News21 Multimedia Storytelling
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News21 Multimedia Storytelling

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A News21 specific presentation related to the project being built by the UC Berkeley team at the Graduate School of Journalism. Talks about some examples of multimedia storytelling that we could do ...

A News21 specific presentation related to the project being built by the UC Berkeley team at the Graduate School of Journalism. Talks about some examples of multimedia storytelling that we could do during the summer.

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News21 Multimedia Storytelling News21 Multimedia Storytelling Presentation Transcript

  • MULTIMEDIA STORYTELLING
  • WHO ARE WE?
  • FACTS: • We publish once. • Our audience will probably find us through social networking, email, links on news/other websites and maybe search (probably not). • User loyalty doesn’t matter. • Time on site does. • We gain the most from evergreen content. • We are a destination site.
  • GOALS: • Innovate and experiment. • Tell compelling stories and try to make a difference. • Get as many people to our content as possible. • Get people to spend as much time on the site as possible. • Develop a project that will showcase your talents to future employers. • Get mainstream media to publish our content.
  • IDENTIFYING THE MEDIUM THE INTERNET
  • THE INTERNET It should not be just a distribution platform where we shovel content onto the Web. Rather... • The STORY will tell you the medium in which it wants to be told. • Think convergence. Every medium is on the table. • Stories often have multiple parts that can be told in a variety of mediums. • We are not defined as print, broadcast, documentary, photography or radio journalists. We are journalists.
  • ACTIVE MEDIUM CONCISION ENGAGEMENT HYPERLINKS VISUALS BROKEN DOWN INTO PIECES INTERACTIVITY
  • PLATFORMS Print stories Video stories Flash interactives Data visualizations Games, other interactives Mobile applications
  • PRINT Jakob Nielsen How Users Read on the Web They don't. People rarely read Web pages word by word; instead, they scan the page, picking out individual words and sentences. In research on how people read websites we found that 79 percent of our test users always scanned any new page they came across; only 16 percent read word-by-word. As a result, Web pages have to employ scannable text, using • highlighted keywords (hypertext links serve as one form of highlighting; typeface variations and color are others) • meaningful sub-headings (not "clever" ones) • bulleted lists • one idea per paragraph (users will skip over any additional ideas if they are not caught by the first few words in the paragraph) • the inverted pyramid style, starting with the conclusion • half the word count (or less) than conventional writing We found that credibility is important for Web users, since it is unclear who is behind information on the Web and whether a page can be trusted. Credibility can be increased by high-quality graphics, good writing, and use of outbound hypertext links. Links to other sites show that the authors have done their homework and are not afraid to let readers visit other sites. Users detested "marketese"; the promotional writing style with boastful subjective claims ("hottest ever") that currently is prevalent on the Web. Web users are busy: they want to get the straight facts. Also, credibility suffers when users clearly see that the site exaggerates. ALSO READ PRINT VS WEB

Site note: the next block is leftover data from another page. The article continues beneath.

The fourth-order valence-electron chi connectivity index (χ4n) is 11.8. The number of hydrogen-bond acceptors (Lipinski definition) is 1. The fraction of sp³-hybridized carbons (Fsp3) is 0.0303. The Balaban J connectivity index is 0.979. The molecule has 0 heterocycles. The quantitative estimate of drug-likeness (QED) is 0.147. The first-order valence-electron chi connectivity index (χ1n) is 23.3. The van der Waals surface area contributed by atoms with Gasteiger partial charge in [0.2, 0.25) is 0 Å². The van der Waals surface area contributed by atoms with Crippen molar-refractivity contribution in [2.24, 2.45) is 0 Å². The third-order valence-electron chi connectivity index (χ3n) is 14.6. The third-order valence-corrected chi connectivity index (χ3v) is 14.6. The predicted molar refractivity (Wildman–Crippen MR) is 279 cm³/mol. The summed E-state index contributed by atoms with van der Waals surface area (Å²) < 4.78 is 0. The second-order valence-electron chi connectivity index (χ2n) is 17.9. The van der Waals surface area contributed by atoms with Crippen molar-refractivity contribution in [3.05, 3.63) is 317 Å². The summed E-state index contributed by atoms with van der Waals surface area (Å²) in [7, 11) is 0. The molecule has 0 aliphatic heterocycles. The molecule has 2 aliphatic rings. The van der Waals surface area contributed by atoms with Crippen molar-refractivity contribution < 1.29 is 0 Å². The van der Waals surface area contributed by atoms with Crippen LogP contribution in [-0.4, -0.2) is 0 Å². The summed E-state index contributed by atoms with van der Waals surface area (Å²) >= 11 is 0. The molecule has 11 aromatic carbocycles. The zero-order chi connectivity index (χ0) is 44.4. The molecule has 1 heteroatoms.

• VIDEO STORIES According to studies, Web video differs from TV news. Broken down into short segments. Give them more choices. Users feel they have an entitlement. More active (action, voice, drama, humor, character) Viral, sharable with embed code. OLYMPIC RUN
  • DATA VISUALIZATIONS Great way to simplify esoteric stories in a visual way. Possibilities for evergreen content. Anecdotal evidence suggests that many data viz projects can often be complex, confusing or overwhelming to users. Most graphics lack context alone. VERY time intensive, both on data Wikipedia incarceration Obama’s budget collecting and production. State of Salmon
  • MOBILE APPLICATIONS Creating a “lean back” experience for the user. Magazines, long form journalism, a leisurely browsing experience. Native apps should go beyond duplicating a web site. (not just an RSS feed) Geo-location, SMS, phone, social networking, augmented reality are possibilities.
  • GAMES AND INTERACTIVES Engages the user to participate and become immersed in the project. Role playing, empathizing situations. Careful to not belittle the topic, or to sensationalize an otherwise serious issue. MORAL COMPASS Lots of work involved. VIRTUAL GUANTANAMO DARFUR IS DYING PLANE CRASH JOURNEY TO THE END OF COAL
  • FLASH INTERACTIVES Visually stunning way to really pull people into a story -- initially. The “tomb” of Flash keeps search engines, mobile devices out. Go beyond the eye candy. Have purpose for BLUE WHALE the interactivity. WATERLIFE FACING DEPORTATION